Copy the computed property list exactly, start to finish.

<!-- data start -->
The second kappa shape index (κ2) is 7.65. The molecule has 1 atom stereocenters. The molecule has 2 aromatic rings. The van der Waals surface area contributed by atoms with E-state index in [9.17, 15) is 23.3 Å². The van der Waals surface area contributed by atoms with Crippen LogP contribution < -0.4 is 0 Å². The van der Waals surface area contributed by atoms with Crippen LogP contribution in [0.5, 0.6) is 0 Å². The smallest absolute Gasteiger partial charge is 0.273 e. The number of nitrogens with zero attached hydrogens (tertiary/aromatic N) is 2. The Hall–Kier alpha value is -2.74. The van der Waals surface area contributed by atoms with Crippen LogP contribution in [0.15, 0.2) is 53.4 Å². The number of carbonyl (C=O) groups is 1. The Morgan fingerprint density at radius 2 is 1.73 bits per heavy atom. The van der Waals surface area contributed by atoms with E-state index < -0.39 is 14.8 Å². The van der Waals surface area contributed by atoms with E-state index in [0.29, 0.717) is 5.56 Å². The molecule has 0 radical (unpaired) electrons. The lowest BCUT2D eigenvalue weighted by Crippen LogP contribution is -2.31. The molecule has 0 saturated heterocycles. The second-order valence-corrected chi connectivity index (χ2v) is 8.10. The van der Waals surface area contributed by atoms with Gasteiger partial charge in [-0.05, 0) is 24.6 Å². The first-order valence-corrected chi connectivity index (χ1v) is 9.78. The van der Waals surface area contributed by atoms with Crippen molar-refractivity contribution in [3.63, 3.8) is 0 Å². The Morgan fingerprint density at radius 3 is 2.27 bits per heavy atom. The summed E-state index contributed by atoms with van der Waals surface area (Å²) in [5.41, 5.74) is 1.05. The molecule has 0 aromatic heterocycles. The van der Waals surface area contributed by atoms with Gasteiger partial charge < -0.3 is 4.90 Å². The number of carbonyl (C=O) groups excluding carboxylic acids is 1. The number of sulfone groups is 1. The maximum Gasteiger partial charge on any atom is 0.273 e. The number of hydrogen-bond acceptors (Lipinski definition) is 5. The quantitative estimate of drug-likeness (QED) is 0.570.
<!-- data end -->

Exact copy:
The second kappa shape index (κ2) is 7.65. The molecule has 1 atom stereocenters. The molecule has 2 aromatic rings. The van der Waals surface area contributed by atoms with E-state index in [9.17, 15) is 23.3 Å². The van der Waals surface area contributed by atoms with Crippen LogP contribution < -0.4 is 0 Å². The van der Waals surface area contributed by atoms with Crippen LogP contribution in [0.5, 0.6) is 0 Å². The smallest absolute Gasteiger partial charge is 0.273 e. The number of nitrogens with zero attached hydrogens (tertiary/aromatic N) is 2. The Hall–Kier alpha value is -2.74. The van der Waals surface area contributed by atoms with Crippen LogP contribution in [0.15, 0.2) is 53.4 Å². The number of carbonyl (C=O) groups is 1. The Morgan fingerprint density at radius 2 is 1.73 bits per heavy atom. The van der Waals surface area contributed by atoms with E-state index < -0.39 is 14.8 Å². The van der Waals surface area contributed by atoms with E-state index in [0.29, 0.717) is 5.56 Å². The molecule has 0 radical (unpaired) electrons. The lowest BCUT2D eigenvalue weighted by Crippen LogP contribution is -2.31. The molecule has 0 saturated heterocycles. The second-order valence-corrected chi connectivity index (χ2v) is 8.10. The van der Waals surface area contributed by atoms with Gasteiger partial charge in [-0.05, 0) is 24.6 Å². The first-order valence-corrected chi connectivity index (χ1v) is 9.78. The van der Waals surface area contributed by atoms with Crippen molar-refractivity contribution in [3.63, 3.8) is 0 Å². The Morgan fingerprint density at radius 3 is 2.27 bits per heavy atom. The summed E-state index contributed by atoms with van der Waals surface area (Å²) in [5.41, 5.74) is 1.05. The molecule has 0 aromatic heterocycles. The van der Waals surface area contributed by atoms with Gasteiger partial charge < -0.3 is 4.90 Å². The number of carbonyl (C=O) groups excluding carboxylic acids is 1. The number of sulfone groups is 1. The maximum Gasteiger partial charge on any atom is 0.273 e. The number of hydrogen-bond acceptors (Lipinski definition) is 5. The quantitative estimate of drug-likeness (QED) is 0.570.